Our friends Jason Trennert and Nick Bohnsack at Strategas Research Partners suggest that the talk of a new Great Depression has been prevalent during many major periods of economic weakness.  We thought we’d share the historical headlines from various newspapers they uncovered.  And as shocking as the discovery of Bernard Madoff’s $50 billion ponzi scheme seems today, such revelations, unfortunately, also seem par for the course during tough times.  

The Question in Capital: Recession or Depression?
Depression. It is a word to send shivers down the spine
of anyone over 50 years old. It evokes dark images of
bread lines and bankruptcies, dust bowls and suicides.
It is also a word being used by responsible public
figures, generally liberals, for the first time since the
nineteen thirties to describe the state of the nation’s
New York Times, 3/7/75

The worry of Administration
critics is that, by risking a long and
deep United States recession, the
danger of a world depression will
be intensified.
New York Times, 11/6/74

For the first time in a generation, some serious
people are talking about the danger of a world
slump or depression. The Economist of
London, for example, describes the Labor
Government of Harold Wilson as “facing a
deteriorating economic situation even grimmer
than faced the last minority Labor Government
in 1929-31–as big a slump, but with very
serious inflation.”
New York Times, 6/23/74

Global Depression Could Result From Oil Pricing,
Analyst Says
Unless the sharply higher prices recently imposed by the oil producing
countries are quickly cut to a level that the oil consuming
countries can afford to pay, the end result could
be a global depression, according to Walter J. Levy, one of
the world’s leading energy economists.
New York Times, 1/17/74

Economists Calm, but Market Hints Recession
The stock market has bled as though it were
forecasting a major recession or even a depression.
New York Times, 11/28/73

Cites Federal Aid Programs; President
Concedes Depth of Slump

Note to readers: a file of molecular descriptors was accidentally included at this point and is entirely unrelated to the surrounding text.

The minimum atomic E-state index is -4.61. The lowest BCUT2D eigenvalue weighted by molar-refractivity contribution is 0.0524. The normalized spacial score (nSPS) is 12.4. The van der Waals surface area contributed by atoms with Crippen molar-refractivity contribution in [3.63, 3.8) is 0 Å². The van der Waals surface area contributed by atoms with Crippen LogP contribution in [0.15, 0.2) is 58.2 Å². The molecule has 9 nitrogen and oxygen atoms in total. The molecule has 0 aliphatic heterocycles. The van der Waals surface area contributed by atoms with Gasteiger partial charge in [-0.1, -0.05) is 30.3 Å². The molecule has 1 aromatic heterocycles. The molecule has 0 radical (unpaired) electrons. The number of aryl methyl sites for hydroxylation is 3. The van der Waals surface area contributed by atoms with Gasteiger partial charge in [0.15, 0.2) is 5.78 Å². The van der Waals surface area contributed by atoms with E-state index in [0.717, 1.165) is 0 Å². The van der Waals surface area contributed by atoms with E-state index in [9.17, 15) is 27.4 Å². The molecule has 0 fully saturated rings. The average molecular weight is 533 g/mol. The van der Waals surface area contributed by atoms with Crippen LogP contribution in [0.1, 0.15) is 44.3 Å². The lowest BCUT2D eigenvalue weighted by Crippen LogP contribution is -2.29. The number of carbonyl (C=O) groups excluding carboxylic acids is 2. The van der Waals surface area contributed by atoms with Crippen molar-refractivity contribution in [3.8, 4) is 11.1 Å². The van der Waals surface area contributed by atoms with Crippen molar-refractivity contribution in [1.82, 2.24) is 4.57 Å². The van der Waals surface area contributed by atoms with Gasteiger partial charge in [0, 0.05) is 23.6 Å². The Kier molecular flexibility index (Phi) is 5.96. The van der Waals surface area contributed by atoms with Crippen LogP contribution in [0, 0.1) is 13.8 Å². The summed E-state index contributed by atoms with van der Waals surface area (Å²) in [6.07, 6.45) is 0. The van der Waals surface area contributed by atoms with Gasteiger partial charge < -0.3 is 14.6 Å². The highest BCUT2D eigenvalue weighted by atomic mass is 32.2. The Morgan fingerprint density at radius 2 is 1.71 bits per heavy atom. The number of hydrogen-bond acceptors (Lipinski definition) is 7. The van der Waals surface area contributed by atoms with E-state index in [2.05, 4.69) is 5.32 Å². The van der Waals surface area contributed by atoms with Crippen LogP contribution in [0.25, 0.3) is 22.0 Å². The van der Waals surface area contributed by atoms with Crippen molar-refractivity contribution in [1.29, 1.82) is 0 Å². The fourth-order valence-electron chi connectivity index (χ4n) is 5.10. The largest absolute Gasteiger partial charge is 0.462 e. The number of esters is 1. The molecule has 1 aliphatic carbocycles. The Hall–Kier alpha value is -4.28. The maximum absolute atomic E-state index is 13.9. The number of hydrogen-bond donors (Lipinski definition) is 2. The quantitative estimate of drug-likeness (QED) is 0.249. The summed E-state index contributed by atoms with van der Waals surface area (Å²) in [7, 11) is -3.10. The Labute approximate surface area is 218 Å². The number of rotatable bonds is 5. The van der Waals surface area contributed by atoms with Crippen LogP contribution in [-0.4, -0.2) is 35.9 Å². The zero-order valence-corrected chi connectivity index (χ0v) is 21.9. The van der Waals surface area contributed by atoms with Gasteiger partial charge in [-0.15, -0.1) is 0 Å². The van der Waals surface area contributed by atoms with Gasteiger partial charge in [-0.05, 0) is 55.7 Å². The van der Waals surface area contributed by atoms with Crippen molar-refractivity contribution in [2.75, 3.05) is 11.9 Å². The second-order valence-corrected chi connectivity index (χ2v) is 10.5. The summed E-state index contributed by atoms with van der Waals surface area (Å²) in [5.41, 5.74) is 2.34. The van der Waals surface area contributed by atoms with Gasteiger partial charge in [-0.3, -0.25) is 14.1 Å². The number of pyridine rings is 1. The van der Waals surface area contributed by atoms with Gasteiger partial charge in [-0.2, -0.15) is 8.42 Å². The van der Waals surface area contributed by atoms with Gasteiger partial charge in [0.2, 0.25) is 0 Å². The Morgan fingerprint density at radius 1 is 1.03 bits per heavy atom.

President Reagan acknowledged today that
some parts of the country were experiencing a
“near depression” but said that people were
much better off than during the Great
Depression “when unemployment was total
destitution.” …
Defending the federal social insurance and
income support programs of which he has
often been critical, Reagan said that he
understands the “pain of unemployment” but
contended that the unemployed today don’t
suffer the “total destitution” of the Depression
because of unemployment compensation and
the incomes of working spouses.
Washington Post, 5/11/1982

Trucking’s Great Shakeout
In the last three years, the
trucking industry has been
through its most severe shakeout
since the Great Depression.
More than 72 freight haulers
that were in business in 1978
had shut down by late last year,
taking more than $2.2 billion, or
16 percent, of the industry’s
revenues with them.
New York Times, 12/13/1983

Democrats Asking Help for Farmers
The days of the Great Depression and Herbert Hoover are
being recalled with increasing frequency as Democrats in
Congress seek to come in first in the race to do the most
for the farmer. After saying they were tired of hearing
the Reagan Administration’s ”Hooverisms” about ”relief
being just around the corner,” a group of farm state
Democrats in the Senate introduced a resolution this
week demanding that President Reagan act immediately
to save more farmers from bankruptcy.
New York Times, 3/21/1982

Liquor industry analysts report that for first
time since Great Depression economic
downturn is noticeably affecting
consumption of liquor, beer and wine. Note
many drinkers are reducing their intake or
switching to less expensive drinks. Impact
trade journal reports consumption slowdown
has helped produce 6.9% drop in gallons of
distilled spirits shipped in first nine months
of ’82 compared with ’81 period. Forecasts
little if any growth in spirits for next decade.
Also reports beer shipments slipped by 0.2%
for period and that wine posted scant 0.1%
New York Times, 1/19/1983

US banking industry ends its worst year since
Great Depression, with 79 failures and FDIC’s
list of so-called problem banks at record 817;
troubles persist despite continued recovery of
economy; many analysts, however, believe that
banking system has improved considerably in
recent months, largely owing to easing of third world
debt crisis…
New York Times, 12/27/1984